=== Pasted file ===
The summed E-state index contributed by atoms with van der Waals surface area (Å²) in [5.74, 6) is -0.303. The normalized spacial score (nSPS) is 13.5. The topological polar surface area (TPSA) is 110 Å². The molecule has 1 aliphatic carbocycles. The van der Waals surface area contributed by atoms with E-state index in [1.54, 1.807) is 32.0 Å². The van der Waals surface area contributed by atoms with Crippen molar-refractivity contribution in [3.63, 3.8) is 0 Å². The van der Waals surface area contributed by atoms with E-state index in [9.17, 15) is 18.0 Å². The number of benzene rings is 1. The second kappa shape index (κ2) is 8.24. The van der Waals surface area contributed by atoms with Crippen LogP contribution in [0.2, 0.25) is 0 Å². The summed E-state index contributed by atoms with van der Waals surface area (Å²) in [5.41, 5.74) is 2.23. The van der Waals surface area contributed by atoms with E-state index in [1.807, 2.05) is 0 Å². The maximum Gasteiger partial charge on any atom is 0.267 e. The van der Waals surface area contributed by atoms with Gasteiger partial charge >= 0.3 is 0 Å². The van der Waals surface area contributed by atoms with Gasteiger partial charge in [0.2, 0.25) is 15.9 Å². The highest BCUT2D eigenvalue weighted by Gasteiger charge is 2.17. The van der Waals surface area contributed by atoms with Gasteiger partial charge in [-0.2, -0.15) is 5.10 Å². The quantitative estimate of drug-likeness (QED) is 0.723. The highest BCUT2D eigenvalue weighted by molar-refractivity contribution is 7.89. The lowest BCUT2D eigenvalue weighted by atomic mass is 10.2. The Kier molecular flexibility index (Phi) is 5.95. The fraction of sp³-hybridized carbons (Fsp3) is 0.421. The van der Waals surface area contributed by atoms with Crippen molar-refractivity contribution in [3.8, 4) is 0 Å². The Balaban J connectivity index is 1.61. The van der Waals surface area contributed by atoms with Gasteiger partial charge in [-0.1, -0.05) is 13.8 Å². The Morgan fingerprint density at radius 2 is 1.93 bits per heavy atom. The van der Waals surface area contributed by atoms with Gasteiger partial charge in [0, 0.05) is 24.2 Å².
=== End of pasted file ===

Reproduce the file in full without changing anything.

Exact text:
The summed E-state index contributed by atoms with van der Waals surface area (Å²) in [5.74, 6) is -0.303. The normalized spacial score (nSPS) is 13.5. The topological polar surface area (TPSA) is 110 Å². The molecule has 1 aliphatic carbocycles. The van der Waals surface area contributed by atoms with E-state index in [1.54, 1.807) is 32.0 Å². The van der Waals surface area contributed by atoms with Crippen molar-refractivity contribution in [3.63, 3.8) is 0 Å². The van der Waals surface area contributed by atoms with E-state index in [9.17, 15) is 18.0 Å². The number of benzene rings is 1. The second kappa shape index (κ2) is 8.24. The van der Waals surface area contributed by atoms with Crippen LogP contribution in [0.2, 0.25) is 0 Å². The summed E-state index contributed by atoms with van der Waals surface area (Å²) in [5.41, 5.74) is 2.23. The van der Waals surface area contributed by atoms with E-state index in [1.807, 2.05) is 0 Å². The maximum Gasteiger partial charge on any atom is 0.267 e. The van der Waals surface area contributed by atoms with Gasteiger partial charge >= 0.3 is 0 Å². The van der Waals surface area contributed by atoms with Gasteiger partial charge in [0.2, 0.25) is 15.9 Å². The highest BCUT2D eigenvalue weighted by Gasteiger charge is 2.17. The van der Waals surface area contributed by atoms with Gasteiger partial charge in [-0.2, -0.15) is 5.10 Å². The quantitative estimate of drug-likeness (QED) is 0.723. The highest BCUT2D eigenvalue weighted by molar-refractivity contribution is 7.89. The lowest BCUT2D eigenvalue weighted by atomic mass is 10.2. The Kier molecular flexibility index (Phi) is 5.95. The fraction of sp³-hybridized carbons (Fsp3) is 0.421. The van der Waals surface area contributed by atoms with Crippen molar-refractivity contribution in [3.8, 4) is 0 Å². The Balaban J connectivity index is 1.61. The van der Waals surface area contributed by atoms with Gasteiger partial charge in [-0.1, -0.05) is 13.8 Å². The Morgan fingerprint density at radius 2 is 1.93 bits per heavy atom. The van der Waals surface area contributed by atoms with Gasteiger partial charge in [0, 0.05) is 24.2 Å².